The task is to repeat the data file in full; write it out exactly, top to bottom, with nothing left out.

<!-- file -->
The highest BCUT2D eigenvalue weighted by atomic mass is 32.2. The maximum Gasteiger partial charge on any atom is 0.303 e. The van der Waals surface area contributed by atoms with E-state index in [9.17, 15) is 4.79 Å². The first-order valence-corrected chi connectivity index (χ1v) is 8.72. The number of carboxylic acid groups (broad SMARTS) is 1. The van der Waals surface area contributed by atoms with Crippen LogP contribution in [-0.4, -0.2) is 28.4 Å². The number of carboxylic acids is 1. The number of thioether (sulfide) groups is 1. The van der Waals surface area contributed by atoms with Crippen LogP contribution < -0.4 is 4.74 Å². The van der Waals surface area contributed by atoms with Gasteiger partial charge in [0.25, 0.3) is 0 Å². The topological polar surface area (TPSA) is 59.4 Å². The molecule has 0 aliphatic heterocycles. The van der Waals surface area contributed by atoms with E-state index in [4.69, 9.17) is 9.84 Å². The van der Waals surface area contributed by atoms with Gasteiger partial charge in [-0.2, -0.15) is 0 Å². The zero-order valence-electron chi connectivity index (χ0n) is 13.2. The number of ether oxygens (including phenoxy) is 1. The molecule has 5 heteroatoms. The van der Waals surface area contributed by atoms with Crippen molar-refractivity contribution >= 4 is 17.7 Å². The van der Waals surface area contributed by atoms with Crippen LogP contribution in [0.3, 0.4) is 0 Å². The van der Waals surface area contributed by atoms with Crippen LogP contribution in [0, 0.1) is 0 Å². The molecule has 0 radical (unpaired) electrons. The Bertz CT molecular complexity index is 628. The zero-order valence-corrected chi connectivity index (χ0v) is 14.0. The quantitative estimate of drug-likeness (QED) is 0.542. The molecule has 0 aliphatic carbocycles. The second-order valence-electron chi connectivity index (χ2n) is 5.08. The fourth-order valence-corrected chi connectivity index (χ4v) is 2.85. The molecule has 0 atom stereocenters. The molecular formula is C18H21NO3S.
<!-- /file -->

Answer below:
The highest BCUT2D eigenvalue weighted by atomic mass is 32.2. The maximum Gasteiger partial charge on any atom is 0.303 e. The van der Waals surface area contributed by atoms with E-state index in [9.17, 15) is 4.79 Å². The first-order valence-corrected chi connectivity index (χ1v) is 8.72. The number of carboxylic acid groups (broad SMARTS) is 1. The van der Waals surface area contributed by atoms with Crippen LogP contribution in [-0.4, -0.2) is 28.4 Å². The number of carboxylic acids is 1. The number of thioether (sulfide) groups is 1. The van der Waals surface area contributed by atoms with Crippen LogP contribution < -0.4 is 4.74 Å². The van der Waals surface area contributed by atoms with Gasteiger partial charge in [0.25, 0.3) is 0 Å². The topological polar surface area (TPSA) is 59.4 Å². The molecule has 0 aliphatic heterocycles. The van der Waals surface area contributed by atoms with E-state index in [4.69, 9.17) is 9.84 Å². The van der Waals surface area contributed by atoms with Gasteiger partial charge in [-0.2, -0.15) is 0 Å². The zero-order valence-electron chi connectivity index (χ0n) is 13.2. The number of ether oxygens (including phenoxy) is 1. The molecule has 5 heteroatoms. The van der Waals surface area contributed by atoms with Crippen molar-refractivity contribution >= 4 is 17.7 Å². The van der Waals surface area contributed by atoms with Crippen LogP contribution in [0.3, 0.4) is 0 Å². The van der Waals surface area contributed by atoms with Crippen LogP contribution in [0, 0.1) is 0 Å². The molecule has 0 radical (unpaired) electrons. The Bertz CT molecular complexity index is 628. The zero-order valence-corrected chi connectivity index (χ0v) is 14.0. The quantitative estimate of drug-likeness (QED) is 0.542. The molecule has 0 aliphatic carbocycles. The second-order valence-electron chi connectivity index (χ2n) is 5.08. The fourth-order valence-corrected chi connectivity index (χ4v) is 2.85. The molecule has 0 atom stereocenters. The molecular formula is C18H21NO3S.